Superintelligence is atypical as philosophy; there’s much more engagement with technology and much less discussion of what Quine said about what G. E. Moore said about what Leibnitz said about what Aristotle said about the thing, and I like that. Still, it’s more abstract, theoretical, and a priori than I would prefer. I suspect that, because the book’s content was enormously influential for the field for several years, this style of thinking was too. I’d like to see less of that style, and more engineering-style thinking, in the field.

Biological Anchors

Ajeya Cotra’s “2020 Draft Report on Biological Anchors” is the latest of several attempts to estimate when Transformative AI will arrive by estimating the amount of computation (FLOPS, floating point operations per second) required to duplicate human intelligence. She comes up with several quite different estimates using different models, each involving huge uncertainties. Her overall answer is: sometime between 2025 and never, with the probability flattening out around 2060 at somewhat more likely than not. This doesn’t provide much constraint.

Leaving aside details, it doesn’t seem that even a perfect flops analysis could constrain the timeline as desired. At the near end, it may be possible to use flops much more efficiently than brains do. Brains evolve under selective pressure, so they’re probably efficient considering that they’re made of glop, but glop isn’t a sensible thing to make computers out of. Mammalian predators and prey are under selective pressure to run faster, but evolution can’t make glop go a thousand miles an hour, whereas we can make metal do that.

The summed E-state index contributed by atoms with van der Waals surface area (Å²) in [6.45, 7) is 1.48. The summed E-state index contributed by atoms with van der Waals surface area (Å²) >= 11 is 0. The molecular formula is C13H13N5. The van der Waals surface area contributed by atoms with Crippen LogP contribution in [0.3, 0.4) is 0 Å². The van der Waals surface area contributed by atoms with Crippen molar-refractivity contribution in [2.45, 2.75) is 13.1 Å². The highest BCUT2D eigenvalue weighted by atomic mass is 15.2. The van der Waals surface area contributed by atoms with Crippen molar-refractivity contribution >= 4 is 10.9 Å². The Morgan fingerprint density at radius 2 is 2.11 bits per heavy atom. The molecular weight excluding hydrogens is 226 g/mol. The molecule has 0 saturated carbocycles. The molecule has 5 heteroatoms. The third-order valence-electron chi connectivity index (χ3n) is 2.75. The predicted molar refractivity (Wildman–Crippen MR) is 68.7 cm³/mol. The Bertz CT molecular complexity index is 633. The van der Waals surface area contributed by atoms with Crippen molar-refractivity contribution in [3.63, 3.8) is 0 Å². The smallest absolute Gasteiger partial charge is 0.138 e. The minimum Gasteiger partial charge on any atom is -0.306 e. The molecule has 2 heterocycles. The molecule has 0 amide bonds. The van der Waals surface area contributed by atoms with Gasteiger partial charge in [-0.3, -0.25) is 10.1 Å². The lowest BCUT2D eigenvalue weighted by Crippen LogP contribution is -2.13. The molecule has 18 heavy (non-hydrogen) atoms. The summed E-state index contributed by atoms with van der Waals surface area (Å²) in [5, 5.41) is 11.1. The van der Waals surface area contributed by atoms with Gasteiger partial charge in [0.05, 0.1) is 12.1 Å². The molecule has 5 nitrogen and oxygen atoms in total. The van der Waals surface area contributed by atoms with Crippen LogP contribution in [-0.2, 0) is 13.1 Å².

At the far end, we don’t know what sort of computation would produce Transformative AI, so flops may not be our limiting factor. Suppose friendly aliens showed up, and handed us a little box, and said:

This does 10¹⁰⁰ flops, which is impossible with the physics you know, but it runs on supersymmetric neutrino analogs. To make it easier for you, we’ve put USB ports on it and configured it with the ARM instruction set and preloaded linux and TensorFlow. Have fun!

How long would it take us to create Transformative AI with that? We wouldn’t know what computation to run. “Dramatically accelerate technological innovation!” is not a valid TensorFlow instruction. There are things we could try, but I expect the first many wouldn’t work. Unbounded computation isn’t a magic bullet if you don’t know what you need to compute, and we don’t. How long would it take to figure that out? I don’t think we can estimate that.